All these precious acts and processes take courage, which can be in short supply. I often feel I'd rather clothe myself in familiar comforts than feel the chill of the new. But though it is a sad fact that I am no mathematician, the problem can be stated in terms of a Cost/Benefit analysis.

What does it cost us to take a risk? To try the new, over the old? To summon up our courage and leap? The fear of failure sits like an attentive and vicious dog, waiting for its cue to bite. So that is the cost.

What do we gain from risk? To leave the warm living room of Same and enter to cold basement of Different? Simply this: we gain the very thing that it takes to try: Courage. By exposing ourselves we learn that we are capable of much, including great acts of courage. Our very idea and notion of ourselves grows with new acts and risks. With practice, it may not take so much to leap each time we come to the brink.

But I will posit there is another cost. This is the cost of safety, of sameness, of the familiar. Without the courage to take risk, we are dulled and lulled. Our idea and concept of ourselves shrinks. It is this cost which is so deadly.

The third option, obviously, is to write about courage until you have enough of it to begin your task, to take your act.

Sometimes these things take a little warming up to. I think I'm ready now.



Parties are boring. This we have decided.

Not that we are drowning in invitations, but my husband and I do attend the occasional parties, and always end up together (thankfully) in the kitchen, talking to each other and helping out the host with dishes, clean-up, etc. Explanations for this strange behavior vary, but can be summed up by saying we like each other, have outgrown most of our vices, and don't enjoy chit-chat.

On one of these nights recently, while the other guests stumbled past in togas, we had an important conversation. We are both artists; he is a sculptor, I'm a writer. Between kids, work and life, our time to pursue these passions is a narrow slice between dinner and bed, or a few hours here and there on a Sunday afternoon.

But the passion we feel for these pursuits is in inverse proportion to the time we have to give to them.

This necessitates planning, though planning what to write is a bit like planning how to fall in love: not much good. You can't plan a trance, you can't plan a swoon, you can't plan passion. Nevertheless, when stuck in that place where all your brain and heart want to do is WRITE, but your body is in a kitchen at a party full of people wearing bed sheets, plan you will. It's the next best thing.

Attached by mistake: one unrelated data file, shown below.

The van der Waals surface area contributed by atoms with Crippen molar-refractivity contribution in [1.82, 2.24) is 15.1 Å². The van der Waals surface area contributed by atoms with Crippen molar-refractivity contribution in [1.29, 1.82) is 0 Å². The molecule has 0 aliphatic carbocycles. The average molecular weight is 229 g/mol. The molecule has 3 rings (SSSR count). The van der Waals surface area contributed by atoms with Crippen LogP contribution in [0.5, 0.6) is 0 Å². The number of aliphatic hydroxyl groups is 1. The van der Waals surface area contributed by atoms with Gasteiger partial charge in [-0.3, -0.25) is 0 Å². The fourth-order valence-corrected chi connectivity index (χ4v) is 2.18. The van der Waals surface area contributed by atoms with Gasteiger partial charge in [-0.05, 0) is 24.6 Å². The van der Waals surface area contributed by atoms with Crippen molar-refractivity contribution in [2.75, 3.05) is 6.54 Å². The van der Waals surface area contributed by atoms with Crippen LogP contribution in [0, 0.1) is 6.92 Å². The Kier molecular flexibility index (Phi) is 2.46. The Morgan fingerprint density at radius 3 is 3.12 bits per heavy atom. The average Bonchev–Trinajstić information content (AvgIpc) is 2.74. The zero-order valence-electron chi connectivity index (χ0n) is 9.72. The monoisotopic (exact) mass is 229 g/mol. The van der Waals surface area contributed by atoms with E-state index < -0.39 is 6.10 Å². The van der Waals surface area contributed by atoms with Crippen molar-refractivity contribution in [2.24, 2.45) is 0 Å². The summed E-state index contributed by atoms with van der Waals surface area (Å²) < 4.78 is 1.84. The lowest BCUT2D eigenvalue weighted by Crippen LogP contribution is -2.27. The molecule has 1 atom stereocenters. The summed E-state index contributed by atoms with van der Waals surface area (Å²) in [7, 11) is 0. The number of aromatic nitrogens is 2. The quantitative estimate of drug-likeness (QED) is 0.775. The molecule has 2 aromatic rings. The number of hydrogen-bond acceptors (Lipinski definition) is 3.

Late last year I finished the first draft of a novel. I'm happy about that. Somewhere along the five year way of this novel, I decided it was young-adult in nature, however, and I think that's where I may have lost my way. In other words, by putting that frame on it, I think I may have skewed it in a direction I don't like.

I don't know this, but I sense it.

I sent it off, as recorded in this space, and it was at first greatly received and then rejected by the agency. They were kind and gave fair criticism.

Most of the way through the next year now (month 8) I have realized two things: One, I think the novel needs major revision. Two, I miss writing, and should not forestall writing because I don't know how to approach these major revisions.

At the toga party, my husband told me he thought I should set a regular writing time which was unbreakable, and work on some poetry and shorter prose pieces. Have some fun.

I think he's right. In fact, I know he is, the way that when someone says something out loud that's what you've been thinking all along.

Whenever I go to a bookstore I feel a little ill...so many books, so many great ones and so many mediocre ones. And I come away with two thoughts...what an odd thing it is to do. And if you're going to do it, make it the best, strongest, purest, wildest thing you can. Love it.

But if you can't, at this point, reach the shores of revision on that novel, as I can't seem to, continue to practice your art, craft, or whatever you want to call it. Not because you should, or I should, but because when it isn't being the worse toothache in your life from the want of it, it is the best feeling ever in the doing of it.